Fair Trade chocolate represents 8% of Ghana's cocoa bean production
Chocolate is a product that has recently grabbed a lot of attention in Fair Trade development. Some of the larger distributors of chocolate around the world are beginning to recognize the need for ethical sourcing in their products.
In order to understand a bit more about how Fair Trade contributes to sustainable global development, it's important to recognize how Fair Trade partnerships benefit the lives of people living in developing countries around the world.
Ghana is a country that supplies 14% of the worlds chocolate. Prior to Fair Trade in the country, farmers were typically exploited by middlemen who worked within markets that had extensive supply chains. Because farmers in the country had little or no access to these markets, these middlemen were able to pay very little for products.
In order to work past these barriers, farmers formed co-ops that helped empower them in the global market and separate themselves from the exploitive partnerships with supply-chain middlemen. As a single entity, they had bargaining power that they could take to the world market—and as a result, by dealing more directly with retailers, a greater proportion of profits goes to producers.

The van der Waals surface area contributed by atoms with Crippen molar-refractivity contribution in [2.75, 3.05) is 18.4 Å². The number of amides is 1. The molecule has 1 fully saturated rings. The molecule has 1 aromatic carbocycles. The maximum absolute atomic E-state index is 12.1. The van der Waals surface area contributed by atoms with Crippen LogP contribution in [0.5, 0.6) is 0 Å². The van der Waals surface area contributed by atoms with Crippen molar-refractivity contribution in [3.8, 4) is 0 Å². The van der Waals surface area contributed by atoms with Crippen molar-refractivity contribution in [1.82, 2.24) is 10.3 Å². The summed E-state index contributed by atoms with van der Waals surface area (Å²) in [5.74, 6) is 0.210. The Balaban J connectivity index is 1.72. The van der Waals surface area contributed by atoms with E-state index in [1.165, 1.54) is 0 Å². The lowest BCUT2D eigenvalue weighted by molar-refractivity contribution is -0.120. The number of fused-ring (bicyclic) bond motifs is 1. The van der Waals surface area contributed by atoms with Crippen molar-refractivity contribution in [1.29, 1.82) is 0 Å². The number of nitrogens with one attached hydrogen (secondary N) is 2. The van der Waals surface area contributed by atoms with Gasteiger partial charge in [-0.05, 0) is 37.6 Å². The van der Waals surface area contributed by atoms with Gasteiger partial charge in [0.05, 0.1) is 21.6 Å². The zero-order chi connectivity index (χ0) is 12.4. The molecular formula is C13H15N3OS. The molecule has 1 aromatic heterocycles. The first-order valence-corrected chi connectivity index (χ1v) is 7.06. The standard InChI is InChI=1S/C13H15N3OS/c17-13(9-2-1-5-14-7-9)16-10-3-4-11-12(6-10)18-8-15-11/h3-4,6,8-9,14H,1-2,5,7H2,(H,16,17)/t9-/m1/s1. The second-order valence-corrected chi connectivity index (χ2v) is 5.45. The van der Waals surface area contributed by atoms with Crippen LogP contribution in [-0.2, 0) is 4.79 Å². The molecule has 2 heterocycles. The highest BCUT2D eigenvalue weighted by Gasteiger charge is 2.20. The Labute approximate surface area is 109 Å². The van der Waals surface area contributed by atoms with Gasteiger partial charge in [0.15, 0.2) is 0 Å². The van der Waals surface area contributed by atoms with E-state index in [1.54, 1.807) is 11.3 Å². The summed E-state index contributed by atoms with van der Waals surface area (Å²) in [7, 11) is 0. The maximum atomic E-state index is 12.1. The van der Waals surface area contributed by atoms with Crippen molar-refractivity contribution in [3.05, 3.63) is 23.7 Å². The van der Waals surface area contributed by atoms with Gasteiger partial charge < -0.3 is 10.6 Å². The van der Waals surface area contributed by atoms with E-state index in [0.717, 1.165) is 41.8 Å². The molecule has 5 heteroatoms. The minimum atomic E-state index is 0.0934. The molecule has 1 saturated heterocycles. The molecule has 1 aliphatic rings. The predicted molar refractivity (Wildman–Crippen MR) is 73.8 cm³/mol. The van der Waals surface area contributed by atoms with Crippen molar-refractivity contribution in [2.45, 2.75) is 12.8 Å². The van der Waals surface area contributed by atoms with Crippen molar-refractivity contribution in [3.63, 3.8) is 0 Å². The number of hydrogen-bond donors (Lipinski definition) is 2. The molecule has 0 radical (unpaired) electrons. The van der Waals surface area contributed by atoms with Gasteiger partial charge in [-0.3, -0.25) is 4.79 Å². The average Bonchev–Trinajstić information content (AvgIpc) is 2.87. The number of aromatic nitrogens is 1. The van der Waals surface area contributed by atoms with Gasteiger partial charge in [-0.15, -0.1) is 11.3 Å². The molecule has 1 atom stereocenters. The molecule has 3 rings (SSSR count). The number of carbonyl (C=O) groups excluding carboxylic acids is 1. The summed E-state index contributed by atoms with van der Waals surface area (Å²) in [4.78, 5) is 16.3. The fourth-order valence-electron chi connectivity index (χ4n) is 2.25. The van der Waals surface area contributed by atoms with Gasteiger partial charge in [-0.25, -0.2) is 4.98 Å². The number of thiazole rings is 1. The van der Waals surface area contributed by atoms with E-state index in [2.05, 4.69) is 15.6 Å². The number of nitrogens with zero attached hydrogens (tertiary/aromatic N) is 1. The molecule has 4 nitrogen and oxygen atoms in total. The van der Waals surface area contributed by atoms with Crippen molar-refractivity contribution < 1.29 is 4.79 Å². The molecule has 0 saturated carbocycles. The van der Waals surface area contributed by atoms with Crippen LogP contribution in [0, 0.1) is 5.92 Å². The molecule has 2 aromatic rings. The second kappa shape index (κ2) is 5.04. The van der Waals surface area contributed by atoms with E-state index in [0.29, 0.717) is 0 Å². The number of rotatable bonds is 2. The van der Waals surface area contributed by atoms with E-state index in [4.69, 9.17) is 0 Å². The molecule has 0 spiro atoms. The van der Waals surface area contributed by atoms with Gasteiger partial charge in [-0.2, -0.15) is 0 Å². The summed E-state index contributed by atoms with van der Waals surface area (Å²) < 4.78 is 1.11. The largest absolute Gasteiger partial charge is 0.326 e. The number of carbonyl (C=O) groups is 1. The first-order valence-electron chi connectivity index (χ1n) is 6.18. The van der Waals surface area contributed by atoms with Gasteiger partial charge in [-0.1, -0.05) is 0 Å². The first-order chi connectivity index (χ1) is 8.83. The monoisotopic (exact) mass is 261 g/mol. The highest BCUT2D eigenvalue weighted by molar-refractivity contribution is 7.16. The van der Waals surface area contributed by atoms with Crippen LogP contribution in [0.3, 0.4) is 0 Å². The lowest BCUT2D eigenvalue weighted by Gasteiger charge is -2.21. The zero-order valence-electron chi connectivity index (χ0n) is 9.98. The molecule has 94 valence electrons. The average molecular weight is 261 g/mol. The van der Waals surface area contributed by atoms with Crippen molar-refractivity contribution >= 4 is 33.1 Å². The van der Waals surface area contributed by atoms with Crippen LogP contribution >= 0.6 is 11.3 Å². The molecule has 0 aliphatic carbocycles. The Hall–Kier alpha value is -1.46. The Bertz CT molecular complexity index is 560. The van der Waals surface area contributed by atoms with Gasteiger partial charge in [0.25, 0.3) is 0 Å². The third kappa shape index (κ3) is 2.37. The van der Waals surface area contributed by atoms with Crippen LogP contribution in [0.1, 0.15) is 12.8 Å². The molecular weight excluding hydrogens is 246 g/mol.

A single co-op in Ghana currently has almost 49,000 members from 1,124 farmer societies that in 2004, represented 8% of the countries cocoa bean production.
Aside from providing these farmers with a voice, the Fair Trade system also provides them with stability. In a world where market prices constantly fluctuate for reasons that could be geographical, political, or even social, there was never any guaranteed income for farmers. In working with the Fair Trade system however, these people are guaranteed a fair price, regardless of these market fluctuations. The money that is invested in Fair Trade then goes towards families and the communities that they live in. The money helps keep children in schools; it helps develop infrastructure in the form of social services like hospitals and road upkeep; and, it's invested back into the producers so that they can improve upon their methods of production — and improve the quality of their products.